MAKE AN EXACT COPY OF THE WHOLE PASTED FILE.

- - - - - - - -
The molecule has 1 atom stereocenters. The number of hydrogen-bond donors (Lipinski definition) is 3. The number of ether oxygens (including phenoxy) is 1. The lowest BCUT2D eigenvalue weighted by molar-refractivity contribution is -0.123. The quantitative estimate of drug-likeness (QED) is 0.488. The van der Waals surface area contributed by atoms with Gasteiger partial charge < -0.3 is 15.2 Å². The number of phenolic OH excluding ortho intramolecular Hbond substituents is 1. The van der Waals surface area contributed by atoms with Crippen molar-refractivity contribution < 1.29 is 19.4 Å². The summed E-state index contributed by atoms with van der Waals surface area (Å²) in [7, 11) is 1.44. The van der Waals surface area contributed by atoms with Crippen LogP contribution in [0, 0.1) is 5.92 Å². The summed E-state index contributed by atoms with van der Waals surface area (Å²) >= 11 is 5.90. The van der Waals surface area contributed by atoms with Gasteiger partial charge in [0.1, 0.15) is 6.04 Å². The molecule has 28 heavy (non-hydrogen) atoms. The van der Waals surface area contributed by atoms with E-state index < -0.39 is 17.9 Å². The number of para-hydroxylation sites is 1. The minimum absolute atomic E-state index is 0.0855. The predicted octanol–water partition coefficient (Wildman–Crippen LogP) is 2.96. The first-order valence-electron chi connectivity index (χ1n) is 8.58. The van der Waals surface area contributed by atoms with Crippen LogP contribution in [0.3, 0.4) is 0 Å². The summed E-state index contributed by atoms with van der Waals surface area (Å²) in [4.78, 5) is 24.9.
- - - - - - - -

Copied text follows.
The molecule has 1 atom stereocenters. The number of hydrogen-bond donors (Lipinski definition) is 3. The number of ether oxygens (including phenoxy) is 1. The lowest BCUT2D eigenvalue weighted by molar-refractivity contribution is -0.123. The quantitative estimate of drug-likeness (QED) is 0.488. The van der Waals surface area contributed by atoms with Gasteiger partial charge < -0.3 is 15.2 Å². The number of phenolic OH excluding ortho intramolecular Hbond substituents is 1. The van der Waals surface area contributed by atoms with Crippen molar-refractivity contribution < 1.29 is 19.4 Å². The summed E-state index contributed by atoms with van der Waals surface area (Å²) in [7, 11) is 1.44. The van der Waals surface area contributed by atoms with Crippen LogP contribution in [0, 0.1) is 5.92 Å². The summed E-state index contributed by atoms with van der Waals surface area (Å²) >= 11 is 5.90. The van der Waals surface area contributed by atoms with Gasteiger partial charge in [0.1, 0.15) is 6.04 Å². The molecule has 28 heavy (non-hydrogen) atoms. The van der Waals surface area contributed by atoms with E-state index < -0.39 is 17.9 Å². The number of para-hydroxylation sites is 1. The minimum absolute atomic E-state index is 0.0855. The predicted octanol–water partition coefficient (Wildman–Crippen LogP) is 2.96. The first-order valence-electron chi connectivity index (χ1n) is 8.58. The van der Waals surface area contributed by atoms with Crippen LogP contribution in [0.3, 0.4) is 0 Å². The summed E-state index contributed by atoms with van der Waals surface area (Å²) in [4.78, 5) is 24.9.